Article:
By Hillel Aron
By Joseph Tsidulko
By Patrick Range McDonald
By David Futch
By Hillel Aron
By Dennis Romero
By Jill Stewart
By Dennis Romero
Former diplomat that he was, he tried to go through channels; he did not want to embarrass the president, even though he disagreed with him. Only after it seemed the White House was sticking to the uranium-in-Africa charge — and this was months after the war was launched — did Wilson go public. Because Wilson decided to divulge the truth, at least two persons in the Bush administration (and maybe more) went after his wife, endangered her secret anti-WMD work (and perhaps that of her CIA colleagues) and impaired U.S. national security. And when Wilson complained about this payback, he was widely assailed by Republicans for being a — gasp! — Democratic partisan.
Then there’s Joseph Darby. His is the saddest story of the lot. He is the 24-year-old Army reservist who worked at Abu Ghraib prison. After hearing that there had been a shooting at the prison’s so-called “hard site,” he asked a military-police officer named Charles Graner Jr. if he had any photos of the cell where the shooting had occurred. Graner handed him two CDs of photographs. They contained much more than pictures of the cell; there were hundreds of photographs of Iraqi prisoners being abused.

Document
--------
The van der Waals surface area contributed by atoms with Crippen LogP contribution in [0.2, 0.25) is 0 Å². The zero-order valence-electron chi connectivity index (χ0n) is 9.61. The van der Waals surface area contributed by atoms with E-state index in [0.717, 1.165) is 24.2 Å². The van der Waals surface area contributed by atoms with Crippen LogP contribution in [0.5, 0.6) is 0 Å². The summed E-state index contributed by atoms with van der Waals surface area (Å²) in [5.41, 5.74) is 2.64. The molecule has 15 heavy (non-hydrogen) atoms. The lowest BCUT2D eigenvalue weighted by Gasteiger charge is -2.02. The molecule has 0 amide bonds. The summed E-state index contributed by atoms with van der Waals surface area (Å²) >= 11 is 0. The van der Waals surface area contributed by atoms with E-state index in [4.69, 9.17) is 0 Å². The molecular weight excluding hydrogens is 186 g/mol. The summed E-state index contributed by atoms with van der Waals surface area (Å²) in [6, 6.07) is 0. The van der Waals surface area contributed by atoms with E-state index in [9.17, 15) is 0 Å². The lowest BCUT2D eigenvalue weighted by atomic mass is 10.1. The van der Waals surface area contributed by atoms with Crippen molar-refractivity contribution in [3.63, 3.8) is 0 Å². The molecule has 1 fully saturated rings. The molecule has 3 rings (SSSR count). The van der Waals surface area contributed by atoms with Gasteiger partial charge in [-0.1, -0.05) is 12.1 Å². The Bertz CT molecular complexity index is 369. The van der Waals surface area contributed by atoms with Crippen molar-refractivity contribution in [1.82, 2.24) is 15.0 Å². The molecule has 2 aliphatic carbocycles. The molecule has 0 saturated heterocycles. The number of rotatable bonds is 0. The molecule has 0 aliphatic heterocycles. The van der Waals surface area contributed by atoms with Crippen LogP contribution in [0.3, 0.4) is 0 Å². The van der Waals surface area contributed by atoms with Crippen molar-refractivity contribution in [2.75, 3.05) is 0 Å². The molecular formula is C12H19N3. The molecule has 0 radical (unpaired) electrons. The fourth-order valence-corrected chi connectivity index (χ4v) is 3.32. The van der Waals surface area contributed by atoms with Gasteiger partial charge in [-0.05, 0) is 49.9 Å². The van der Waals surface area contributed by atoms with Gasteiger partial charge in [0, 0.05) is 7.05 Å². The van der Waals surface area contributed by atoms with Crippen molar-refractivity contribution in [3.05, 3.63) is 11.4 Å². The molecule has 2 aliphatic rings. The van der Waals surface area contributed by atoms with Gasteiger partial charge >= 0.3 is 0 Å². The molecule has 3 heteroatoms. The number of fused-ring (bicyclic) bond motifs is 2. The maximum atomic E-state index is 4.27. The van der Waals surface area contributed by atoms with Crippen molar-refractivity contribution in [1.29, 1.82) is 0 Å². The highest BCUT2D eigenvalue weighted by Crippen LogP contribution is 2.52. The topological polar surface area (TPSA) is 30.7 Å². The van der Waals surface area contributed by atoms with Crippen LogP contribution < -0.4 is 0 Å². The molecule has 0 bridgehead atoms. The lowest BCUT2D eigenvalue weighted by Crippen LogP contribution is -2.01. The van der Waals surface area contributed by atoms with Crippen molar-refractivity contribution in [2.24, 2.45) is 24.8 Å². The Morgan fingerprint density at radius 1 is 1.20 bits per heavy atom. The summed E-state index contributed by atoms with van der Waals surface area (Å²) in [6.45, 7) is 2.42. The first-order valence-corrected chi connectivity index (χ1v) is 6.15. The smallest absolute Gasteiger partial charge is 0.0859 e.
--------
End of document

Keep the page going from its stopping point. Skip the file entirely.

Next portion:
Darby told investigators that Graner had said to him, “The Christian in me says it’s wrong, but the corrections officer in me says, ‘I love to make a grown man piss himself.’” Darby slipped an anonymous note reporting the abuse under the door of investigators working for the Army’s Criminal Investigation Division. He then came forward and gave a sworn statement. “It was just wrong,” Darby told the investigators. “I knew I had to do something.”
Darby’s actions triggered the investigation that led to the prison abuse scandal. But he has not been widely hailed for this courageous whistle-blowing. When a Washington Postreporter recently visited Darby’s hometown of Corriganville, Maryland, his neighbors in this mountain community rebuked him for being a snitch. His relatives have refused interviews; some have slipped out of town. The New York Postran a story about Darby beneath the headline “Hero a Two-Timing Rat.” The article focused on his personal life — as if that matters much — but the title sent another message. According to the Washington Post, “The Army says it’s considering giving Darby a medal, although Army spokesman Dov Schwartz said it can’t say when.”
There are no signs that the military is rushing to honor Darby, who is unlikely to receive a hero’s welcome in his hometown anytime soon. By the way, it took the Army 30 years to honor a whistleblower who reported to his commanders the My Lai massacre in Vietnam.
America, of thee I sing. But not the sour notes. Darby, Wilson, and Breitweiser and the 9/11 widows all acted on the assumption that serving the truth is the obligation of a good citizen. Each has learned the hard way that not all of their fellow Americans agree with this radical idea.